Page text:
ABC News Live Prime: Tuesday, January 18, 2021

Airlines’ concerns about 5G were ‘well known for years': former FAA head; Chairman of Jordan Brand shares dark secret; Documentary spotlights trailblazing women reporters in rural India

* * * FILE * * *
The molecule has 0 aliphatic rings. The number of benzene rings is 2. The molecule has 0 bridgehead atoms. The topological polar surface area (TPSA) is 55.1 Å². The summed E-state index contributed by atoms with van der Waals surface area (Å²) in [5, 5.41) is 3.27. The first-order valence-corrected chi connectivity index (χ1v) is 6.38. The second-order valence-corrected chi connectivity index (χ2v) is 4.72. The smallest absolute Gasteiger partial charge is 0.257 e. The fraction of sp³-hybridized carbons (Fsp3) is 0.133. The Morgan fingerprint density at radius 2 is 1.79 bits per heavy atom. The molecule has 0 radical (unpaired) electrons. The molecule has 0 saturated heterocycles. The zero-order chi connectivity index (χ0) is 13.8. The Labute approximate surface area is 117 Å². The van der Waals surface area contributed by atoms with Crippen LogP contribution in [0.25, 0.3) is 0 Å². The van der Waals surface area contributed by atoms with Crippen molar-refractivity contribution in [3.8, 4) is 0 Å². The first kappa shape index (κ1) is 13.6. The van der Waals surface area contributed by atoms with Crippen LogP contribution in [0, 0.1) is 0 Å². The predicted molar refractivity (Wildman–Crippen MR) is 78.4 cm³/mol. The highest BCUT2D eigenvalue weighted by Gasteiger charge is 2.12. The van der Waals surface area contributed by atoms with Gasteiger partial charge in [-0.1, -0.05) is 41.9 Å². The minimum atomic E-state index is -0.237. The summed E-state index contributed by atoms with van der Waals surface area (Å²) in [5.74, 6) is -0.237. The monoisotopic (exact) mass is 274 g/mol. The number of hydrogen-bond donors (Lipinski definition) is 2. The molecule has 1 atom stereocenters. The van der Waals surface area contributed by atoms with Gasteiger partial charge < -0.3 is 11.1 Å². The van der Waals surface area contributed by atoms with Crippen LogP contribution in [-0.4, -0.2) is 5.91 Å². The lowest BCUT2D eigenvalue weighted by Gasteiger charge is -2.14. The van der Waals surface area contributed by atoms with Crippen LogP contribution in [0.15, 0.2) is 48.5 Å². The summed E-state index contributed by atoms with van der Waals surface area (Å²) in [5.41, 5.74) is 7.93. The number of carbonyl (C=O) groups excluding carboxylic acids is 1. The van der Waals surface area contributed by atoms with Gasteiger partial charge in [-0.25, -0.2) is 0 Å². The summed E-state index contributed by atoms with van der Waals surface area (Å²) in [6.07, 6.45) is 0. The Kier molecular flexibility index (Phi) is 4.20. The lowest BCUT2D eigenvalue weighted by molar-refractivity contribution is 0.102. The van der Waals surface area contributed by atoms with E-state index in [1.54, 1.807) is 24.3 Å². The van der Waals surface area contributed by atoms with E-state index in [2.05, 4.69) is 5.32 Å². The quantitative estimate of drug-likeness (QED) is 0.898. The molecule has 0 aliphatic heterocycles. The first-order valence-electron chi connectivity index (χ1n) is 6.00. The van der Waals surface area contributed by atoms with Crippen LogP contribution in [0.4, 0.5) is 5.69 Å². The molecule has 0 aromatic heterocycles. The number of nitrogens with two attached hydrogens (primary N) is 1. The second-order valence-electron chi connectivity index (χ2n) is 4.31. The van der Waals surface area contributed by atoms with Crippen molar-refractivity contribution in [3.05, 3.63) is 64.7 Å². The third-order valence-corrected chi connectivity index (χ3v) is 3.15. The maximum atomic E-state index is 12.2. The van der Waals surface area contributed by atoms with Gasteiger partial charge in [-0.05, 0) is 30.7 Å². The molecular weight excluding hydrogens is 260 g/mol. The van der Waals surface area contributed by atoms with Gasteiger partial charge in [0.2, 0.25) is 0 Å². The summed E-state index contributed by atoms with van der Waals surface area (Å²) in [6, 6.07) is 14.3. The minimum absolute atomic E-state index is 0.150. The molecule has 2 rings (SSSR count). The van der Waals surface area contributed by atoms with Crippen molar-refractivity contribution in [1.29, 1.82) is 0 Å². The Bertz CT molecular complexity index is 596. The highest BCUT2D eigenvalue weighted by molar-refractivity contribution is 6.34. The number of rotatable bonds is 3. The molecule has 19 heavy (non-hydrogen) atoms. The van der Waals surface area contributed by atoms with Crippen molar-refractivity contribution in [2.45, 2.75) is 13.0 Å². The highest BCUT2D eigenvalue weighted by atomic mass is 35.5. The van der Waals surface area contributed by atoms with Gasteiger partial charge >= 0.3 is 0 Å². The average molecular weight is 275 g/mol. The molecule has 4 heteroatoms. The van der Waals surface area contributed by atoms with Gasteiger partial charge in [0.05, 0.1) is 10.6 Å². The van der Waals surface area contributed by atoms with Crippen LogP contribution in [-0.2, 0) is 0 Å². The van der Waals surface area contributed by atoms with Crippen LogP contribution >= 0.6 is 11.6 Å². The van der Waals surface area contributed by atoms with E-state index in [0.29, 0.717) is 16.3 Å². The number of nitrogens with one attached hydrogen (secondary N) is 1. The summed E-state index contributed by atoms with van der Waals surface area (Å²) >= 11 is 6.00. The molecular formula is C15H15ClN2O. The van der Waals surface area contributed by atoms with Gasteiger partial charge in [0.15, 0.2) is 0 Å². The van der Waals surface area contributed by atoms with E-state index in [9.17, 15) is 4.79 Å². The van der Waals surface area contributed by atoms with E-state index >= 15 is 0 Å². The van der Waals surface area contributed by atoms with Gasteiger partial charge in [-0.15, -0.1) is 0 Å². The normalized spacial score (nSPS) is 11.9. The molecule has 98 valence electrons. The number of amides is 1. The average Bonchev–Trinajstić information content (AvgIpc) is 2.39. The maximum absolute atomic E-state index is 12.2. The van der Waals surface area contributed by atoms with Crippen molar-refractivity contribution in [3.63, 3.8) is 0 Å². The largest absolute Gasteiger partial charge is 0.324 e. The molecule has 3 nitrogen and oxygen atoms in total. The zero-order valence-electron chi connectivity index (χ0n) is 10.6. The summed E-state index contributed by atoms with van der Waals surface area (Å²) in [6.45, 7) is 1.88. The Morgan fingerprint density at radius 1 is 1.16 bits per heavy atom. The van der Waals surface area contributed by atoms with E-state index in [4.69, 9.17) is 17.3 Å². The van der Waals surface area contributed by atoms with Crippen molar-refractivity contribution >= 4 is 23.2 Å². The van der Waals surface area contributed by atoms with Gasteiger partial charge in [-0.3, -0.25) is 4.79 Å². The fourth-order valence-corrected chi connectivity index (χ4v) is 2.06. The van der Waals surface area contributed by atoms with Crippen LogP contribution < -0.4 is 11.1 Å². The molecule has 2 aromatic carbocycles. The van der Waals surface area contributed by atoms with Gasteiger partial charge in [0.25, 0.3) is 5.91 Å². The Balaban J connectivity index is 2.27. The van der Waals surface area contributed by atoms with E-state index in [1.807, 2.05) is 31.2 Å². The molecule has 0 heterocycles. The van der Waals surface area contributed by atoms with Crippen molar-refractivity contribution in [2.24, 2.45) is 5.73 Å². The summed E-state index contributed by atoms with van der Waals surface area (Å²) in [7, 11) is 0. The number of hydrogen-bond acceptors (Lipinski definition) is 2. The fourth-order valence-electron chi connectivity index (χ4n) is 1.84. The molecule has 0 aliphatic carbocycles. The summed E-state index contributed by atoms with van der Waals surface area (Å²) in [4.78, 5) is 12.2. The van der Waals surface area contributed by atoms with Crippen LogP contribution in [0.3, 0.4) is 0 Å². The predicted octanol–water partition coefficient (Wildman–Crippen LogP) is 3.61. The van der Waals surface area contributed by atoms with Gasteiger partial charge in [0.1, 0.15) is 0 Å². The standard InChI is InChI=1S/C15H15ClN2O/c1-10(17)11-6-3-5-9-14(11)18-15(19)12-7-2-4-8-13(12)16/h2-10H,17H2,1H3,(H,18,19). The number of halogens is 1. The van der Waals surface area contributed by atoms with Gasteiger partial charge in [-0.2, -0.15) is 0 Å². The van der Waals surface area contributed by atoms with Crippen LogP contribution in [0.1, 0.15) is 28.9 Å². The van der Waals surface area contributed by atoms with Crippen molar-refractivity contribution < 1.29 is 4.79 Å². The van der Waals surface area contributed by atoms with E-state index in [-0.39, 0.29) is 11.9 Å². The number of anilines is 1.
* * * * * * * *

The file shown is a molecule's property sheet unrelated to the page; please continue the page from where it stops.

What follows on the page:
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Transcript for ABC News Live Prime: Tuesday, January 18, 2021